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Lyrical Focus


It may be the longest street name in America. Oretha Castle Haley Boulevard (formerly known as Dryades Street). Of course the parentheses are not official, but they seem to linger, like a ghost connecting the past with the present.

As many people know (though far too few from personal experience), this historic boulevard is being reclaimed. Zeitgeist, Barrister's Gallery and the Ashé Cultural Center have now been joined by The Neighborhood Gallery and Theatre, the sprightly brainchild of Sandra Berry and Joshua Walker.

As its inaugural production, the theater is presenting Valley Song by celebrated South African writer Athol Fugard. The play is set in the post-apartheid 1990s and, like most of Fugol's work, manages to capture the broader struggles of its time and place while never losing its intense, lyrical focus on the lives of a small group of fascinating individuals.

Valley Song concerns the struggles of Veronica (Fahnlohnee Harris), a teenage black girl from a small country village, to realize her dream of becoming a singer. The conflict centers not so much on the difficulties that await her in the big city -- for she is a fearless and optimistic soul -- but her deep attachment to her grandfather, Buks, who raised her and who cannot bear the prospect of losing her. Buks is a widower. His beautiful, spirited grandchild cooks for him, minds the house and brings joy to his life. But his resistance to her leaving has a darker source. His own daughter ran away to the big city, leaving him and his wife with dreadful anxiety and guilt (what had they done wrong?). Finally, a call came from a hospital. Buk's wife took a bus to the city to retrieve the daughter. But she returned instead with the daughter's newborn baby, Veronica -- for the daughter was already dead.

The story is simple, with those complex layers of meaning that characterize true simplicity (as opposed to minimalism). And the new storefront theater, as appealing as it is, certainly does not allow for extraneous effects. A huge, gorgeous backdrop of the Transvaal (by Michelle Levine) points up the artifice of the play in a pleasing and unexpected way. "This is nothing but make-believe," it seems to be saying. "Come along with us, while we act out a story for you."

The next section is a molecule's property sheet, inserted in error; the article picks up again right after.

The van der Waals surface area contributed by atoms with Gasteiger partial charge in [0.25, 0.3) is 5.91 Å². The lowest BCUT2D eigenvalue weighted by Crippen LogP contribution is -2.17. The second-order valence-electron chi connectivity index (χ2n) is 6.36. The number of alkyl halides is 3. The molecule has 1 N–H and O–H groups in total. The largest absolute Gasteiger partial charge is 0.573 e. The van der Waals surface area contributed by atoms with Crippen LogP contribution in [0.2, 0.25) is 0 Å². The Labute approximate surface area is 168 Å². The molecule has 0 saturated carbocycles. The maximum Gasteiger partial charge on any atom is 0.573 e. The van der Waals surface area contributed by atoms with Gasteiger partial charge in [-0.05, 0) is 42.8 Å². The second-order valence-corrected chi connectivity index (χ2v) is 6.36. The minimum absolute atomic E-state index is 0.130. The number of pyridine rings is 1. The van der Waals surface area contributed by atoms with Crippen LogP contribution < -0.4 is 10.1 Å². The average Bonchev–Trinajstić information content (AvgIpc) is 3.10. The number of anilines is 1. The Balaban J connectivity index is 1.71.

Playwright Fugard apparently had this sort of attitude in mind, for he pointedly insists that a white actor shall play the part of "Buks" and that the same actor shall double as the play's third character, a white author who buys an old house in the village as a refuge. Unwittingly, he also buys the few acres of farm land that was unofficially willed to Buks by the former owner.

One of the recurring themes in the play is the "miracle" of life -- stubborn, unthinking, inexplicable as a handful of pumpkin seeds. Veronica herself embodies this miracle. And one of the many joys of this small, poignant show is the small miracle of a performance by Fahnlohnee Harris. It is a performance lit from within. There is a certain kind of appealing, enthusiastic naivete that almost never works on stage, and God help the actor who attempts a role that calls for it. Harris (who has succeeded in many more worldly roles) somehow finds this dimension in herself. We believe her every moment and are as entranced as her poor old grandpa.

Bert Pigg gives us a nuanced, complicated Buks. He is a "simple" man -- once again, in that satisfying, profound sense of simplicity. The interplay between Buks and his granddaughter is not only touching, but shows the salutary side of traditional life that is endangered by the irresistible potentials of new freedom. The nostalgic author (who buys the old house) admires Veronica, but -- for his own personal reasons -- both fears for her and envies her. He is painfully aware of the downside of all change, even change for the better. And in some ways, the play is about the difficulty of accepting change.

I have to admit, although I'm sure there are points to be made by having one white actor play both male parts -- and certainly, Bert Pigg does an excellent job with them -- I would have preferred a second male actor, an older black actor, as the grandfather. I found myself a bit distracted for the first half of the play trying to grasp quite what was going on. Reality, I think, would have improved on artifice. Nonetheless, I thoroughly enjoyed myself, and I was truly moved by the story.

Valley Song is the first play in New Orleans directed by recent arrival Jimmy Walker. Auspicious beginnings all the way 'round.

Fahnlohnee Harris and Bert Pigg strike all the right notes in Valley Song, the debut effort from The Neighborhood Gallery and Theatre.
  • Fahnlohnee Harris and Bert Pigg strike all the right notes in Valley Song, the debut effort from The Neighborhood Gallery and Theatre.

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